We’re sharing the stories of the challenges faced by many job seekers in recent years. In 2008, we faced the worst economic and employment crisis in decades. From that point on, we began supporting people through small group efforts – those that needed the acknowledgement and assurance that they weren’t alone in their job loss experiences. In this environment, a supportive network – it didn’t matter why people lost their jobs. What mattered was empowering each person to be a better job seeker and how to prepare one’s own self-marketing plan for continuing in their careers or transitioning to another. These featured individuals were willing to share their stories – many with strong credentials and solid experiences. But often age or salary expectations because of tenure was a detriment, and too often, those two obstacles go hand-in-hand.
CAREERS INTERUPPTED #Mary Fran
Mary Fran’s Resume gets attention. Her credentials and her experience are hard to match, as is her ability to continue learning with drive and enthusiasm. A woman devoted to family and church feels that she is under/unemployed for far too long and finds herself networking with the powers-that-be, leading her to her next job.
Back in her day Mary Fran planned on majoring in math with the intention of being a high school teacher. In college, she felt a double major will be her best route: education and a teachable subject. While she was drawn to the sciences and work in labs, she wasn’t so keen on typing papers.
Mary minored in Economics as well and was taught accounting. She’d ask herself what her future would look like if she got bored with computers (as she was getting very comfortable there); what if she pursued a job decoding for the FBI or CIA, or worked as an actuary. This is a woman with confidence, with skills and drive and a willingness to learn from the best and eventually would become one of the best and brightest in her own network.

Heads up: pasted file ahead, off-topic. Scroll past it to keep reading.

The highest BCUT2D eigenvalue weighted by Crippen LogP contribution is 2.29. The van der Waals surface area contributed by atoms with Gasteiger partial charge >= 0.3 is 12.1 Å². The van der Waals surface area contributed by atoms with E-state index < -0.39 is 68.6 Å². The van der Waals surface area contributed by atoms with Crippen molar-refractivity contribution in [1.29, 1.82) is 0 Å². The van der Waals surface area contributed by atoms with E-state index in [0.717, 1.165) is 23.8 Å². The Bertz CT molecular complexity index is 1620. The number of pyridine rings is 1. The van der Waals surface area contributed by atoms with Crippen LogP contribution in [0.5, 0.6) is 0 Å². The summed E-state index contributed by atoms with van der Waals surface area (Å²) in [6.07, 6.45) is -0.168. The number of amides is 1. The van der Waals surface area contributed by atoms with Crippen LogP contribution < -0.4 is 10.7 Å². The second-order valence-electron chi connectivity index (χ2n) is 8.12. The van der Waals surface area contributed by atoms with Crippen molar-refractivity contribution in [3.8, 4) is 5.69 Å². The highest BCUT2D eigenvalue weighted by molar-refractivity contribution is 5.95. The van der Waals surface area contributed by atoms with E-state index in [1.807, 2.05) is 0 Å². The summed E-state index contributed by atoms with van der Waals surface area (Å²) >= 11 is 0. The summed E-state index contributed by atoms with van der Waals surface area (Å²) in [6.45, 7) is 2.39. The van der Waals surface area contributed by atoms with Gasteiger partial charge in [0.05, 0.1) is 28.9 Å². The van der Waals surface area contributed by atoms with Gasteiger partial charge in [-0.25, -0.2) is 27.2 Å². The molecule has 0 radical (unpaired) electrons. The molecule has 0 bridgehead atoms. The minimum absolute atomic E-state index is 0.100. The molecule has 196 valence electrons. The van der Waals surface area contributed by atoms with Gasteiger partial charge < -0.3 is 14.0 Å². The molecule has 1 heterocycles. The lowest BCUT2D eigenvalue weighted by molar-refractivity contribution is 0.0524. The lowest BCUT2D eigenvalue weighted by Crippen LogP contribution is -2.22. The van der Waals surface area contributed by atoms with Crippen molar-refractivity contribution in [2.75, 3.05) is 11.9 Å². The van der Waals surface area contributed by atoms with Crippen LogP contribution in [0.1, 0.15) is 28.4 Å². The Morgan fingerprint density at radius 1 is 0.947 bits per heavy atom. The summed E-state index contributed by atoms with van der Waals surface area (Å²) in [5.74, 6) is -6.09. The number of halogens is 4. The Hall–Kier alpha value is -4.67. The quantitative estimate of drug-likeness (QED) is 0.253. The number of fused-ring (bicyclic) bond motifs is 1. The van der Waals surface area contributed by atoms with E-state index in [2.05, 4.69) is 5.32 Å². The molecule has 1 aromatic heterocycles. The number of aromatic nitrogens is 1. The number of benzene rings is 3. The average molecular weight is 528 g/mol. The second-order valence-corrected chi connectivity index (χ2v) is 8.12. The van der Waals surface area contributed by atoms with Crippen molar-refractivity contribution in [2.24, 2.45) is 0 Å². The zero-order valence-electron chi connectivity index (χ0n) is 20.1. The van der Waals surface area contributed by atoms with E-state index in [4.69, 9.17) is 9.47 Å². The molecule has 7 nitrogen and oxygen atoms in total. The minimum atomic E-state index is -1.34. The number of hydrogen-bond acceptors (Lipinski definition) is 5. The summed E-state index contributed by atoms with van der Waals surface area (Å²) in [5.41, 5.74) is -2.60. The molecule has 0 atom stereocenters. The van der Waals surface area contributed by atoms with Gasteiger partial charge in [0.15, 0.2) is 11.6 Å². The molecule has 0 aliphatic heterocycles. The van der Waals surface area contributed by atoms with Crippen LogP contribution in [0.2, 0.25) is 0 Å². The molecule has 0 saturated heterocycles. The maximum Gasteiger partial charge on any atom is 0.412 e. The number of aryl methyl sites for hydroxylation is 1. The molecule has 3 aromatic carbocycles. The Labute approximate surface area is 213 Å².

The grass does not grow under Mary’s feet. Her first job was as a liaison to an I.T. department – which introduced her to an actuarial software vendor. She eventually became the assistant to the Vice President of marketing support. In all of her career, she never had to go out and look for a job. She found them all on her own, or they found her – through internal networking, to her solid reputation and her forever growing credentials. As technology in those years was an opportunity she recognized and pursued early on, and rightfully so.
The crisis with Enron that led to the Sarbanes Oxley act came on the scene and now required publicly traded organizations to follow strict reporting requirements. Mary was thinking that she would eventually retire from a company she had been with since 1998. But it was now 2005 and her employer lost most of its major clients – and Mary Fran lost her job.
She recalls the scenario: “We were called into a conference room (I was a Business Analyst at the time) along with my co-workers. It was June but as of July 1st we would be without our jobs. A severance package was offered to us and we were permitted to utilize the company resources for support in getting another job, which included flexibility to go on interviews.” Mary was in her later 50’s at this point in her career. However, she was the first to volunteer for the cutbacks as she had such compassion for others and wanted them to maintain working as long as possible. This generosity was not a surprise.
While Mary was not quite in a panic, she was angry as she did not see the writing on the wall. She realized it was a business decision and even when it was explained to them in that conference room.
The organized and meticulous record keeper that Mary Fran is – she reacted immediately and while still employed: “First things first” she would tell herself. She referred to her checkbook and determined what expenses she could eliminate right away. She had subscriptions to the Lyric Opera, many magazines and catalogues and her car was almost paid for. So, she created a spreadsheet.